Flying kākāpō sperm

Alison Ballance - Senior Producer

In a world-first for kākāpō conservation, the Department of Conservation’s Kākāpō Recovery Team has used a drone to fly the flightless bird’s sperm across Whenua Hou / Codfish Island.

 

The sperm, collected from the male kākāpō Arab and Stumpy was flown by the well-nicknamed ‘spermcopter’ and then used to artificially inseminate the female Esperance.

 

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Kākāpō manager Deidre Vercoe says that she is delighted that the sperm delivery worked, and says it speeds up the process of artificial insemination (AI), hopefully increasing its effectiveness.

 

She says that it can up to several hours to walk from where the sperm is collected to where it is needed, whereas the drone can deliver it in less than 10 minutes.

 

This helps ensure the sperm is fresher when it is used in AI.

 

Scientist Andrew Digby says that the Kākāpō Recovery Team has been using AI for more than a decade. Three chicks were successfully fathered by AI in one breeding season, but the team has had less success in recent years.

 

Andrew says there are several reasons they use AI as a management tool. It allows them to genetically matchmake kākāpō, which is vital as the population descended from Stewart Island birds is very inbred. They are focusing, in particular, on using sperm from two birds with Fiordland heritage as they have a much more genetically diverse.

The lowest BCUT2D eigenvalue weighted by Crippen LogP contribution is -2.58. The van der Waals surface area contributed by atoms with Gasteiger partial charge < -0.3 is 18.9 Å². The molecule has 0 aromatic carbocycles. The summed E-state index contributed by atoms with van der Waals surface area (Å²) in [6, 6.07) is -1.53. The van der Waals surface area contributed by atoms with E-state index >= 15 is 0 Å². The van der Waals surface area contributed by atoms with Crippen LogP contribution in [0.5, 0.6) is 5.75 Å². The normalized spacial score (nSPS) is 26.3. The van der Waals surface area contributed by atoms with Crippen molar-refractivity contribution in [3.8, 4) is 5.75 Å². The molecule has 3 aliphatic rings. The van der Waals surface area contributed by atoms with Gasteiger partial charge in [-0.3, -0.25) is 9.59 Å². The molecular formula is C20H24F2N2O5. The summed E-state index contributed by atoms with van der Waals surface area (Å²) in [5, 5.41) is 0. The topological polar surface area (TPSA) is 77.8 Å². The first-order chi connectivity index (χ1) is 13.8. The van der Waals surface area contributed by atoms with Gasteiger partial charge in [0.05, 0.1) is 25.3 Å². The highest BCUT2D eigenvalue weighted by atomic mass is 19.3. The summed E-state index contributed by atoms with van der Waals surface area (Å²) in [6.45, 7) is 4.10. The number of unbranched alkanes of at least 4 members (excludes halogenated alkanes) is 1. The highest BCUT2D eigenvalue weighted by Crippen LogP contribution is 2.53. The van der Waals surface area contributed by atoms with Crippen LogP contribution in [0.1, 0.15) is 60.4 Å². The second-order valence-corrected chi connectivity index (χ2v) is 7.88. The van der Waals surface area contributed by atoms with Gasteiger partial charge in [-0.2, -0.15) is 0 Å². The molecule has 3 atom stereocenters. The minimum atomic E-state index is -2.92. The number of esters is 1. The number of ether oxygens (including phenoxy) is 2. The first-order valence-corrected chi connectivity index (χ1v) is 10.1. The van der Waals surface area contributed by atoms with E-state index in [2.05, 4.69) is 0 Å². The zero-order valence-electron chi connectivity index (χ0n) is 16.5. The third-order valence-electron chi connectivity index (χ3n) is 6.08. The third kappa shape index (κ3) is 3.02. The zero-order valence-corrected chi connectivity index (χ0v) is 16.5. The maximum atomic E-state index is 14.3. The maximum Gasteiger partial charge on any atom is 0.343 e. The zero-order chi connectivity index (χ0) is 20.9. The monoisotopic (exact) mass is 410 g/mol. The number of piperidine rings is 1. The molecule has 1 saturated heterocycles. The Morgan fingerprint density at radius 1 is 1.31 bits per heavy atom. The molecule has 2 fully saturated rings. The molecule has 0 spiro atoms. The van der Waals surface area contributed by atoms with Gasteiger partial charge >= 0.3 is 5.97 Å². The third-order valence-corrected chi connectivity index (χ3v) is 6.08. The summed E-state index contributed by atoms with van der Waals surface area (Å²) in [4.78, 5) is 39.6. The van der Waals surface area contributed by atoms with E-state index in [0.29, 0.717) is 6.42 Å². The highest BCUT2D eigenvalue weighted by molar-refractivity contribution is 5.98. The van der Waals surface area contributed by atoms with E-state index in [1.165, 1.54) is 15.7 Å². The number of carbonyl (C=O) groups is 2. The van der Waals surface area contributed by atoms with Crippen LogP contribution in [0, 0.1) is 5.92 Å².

He says that AI should also boost the likelihood that resulting eggs will be fertile. The fertility of eggs laid by a female who has mated several times with different males is significantly better than females that mate once with a single male.

 

The Kākāpō Recovery team reports that it has carried out 11 artificial inseminations during this breeding season, but it won’t know if it has been successful until paternity tests are carried out in a few months.

 

The latest news on eggs and chicks

 

As of 21 February 2019, 189 kākāpō eggs have been laid (90 on Anchor Island and 98 on Whenua Hou).

 

Of those, 83 have been fertile, and the fertility of a further 12 is still waiting confirmation.

 

Nineteen eggs have died before hatching.

 

Thirty eight chicks have hatched, and after one death 37 chicks are still alive. Twenty six viable eggs are yet to hatch.

 

Ten females have nested for a second time, after their first clutches were taken to be incubated artificially.

 

The first chick from the second round of mating, Pearl-2-B, has already hatched. Pearl was the first female to mate in mid-December and the first to re-mate.

 

Daryl Eason expects the total number of eggs laid to eventually exceed 200, but says he is disappointed with the low level of fertility.

 

Find out more

 

If you would like to know more about kākāpō you can follow the Kākāpō Recovery Programme on Facebook and Instagram. Kākāpō scientist Andrew Digby and Kākāpō Files producer Alison Ballance are on Twitter.

 

Find the full kākāpō story in the book Kākāpō – rescued from the brink of extinction by Alison Ballance (2018).

Flying kākāpō sperm
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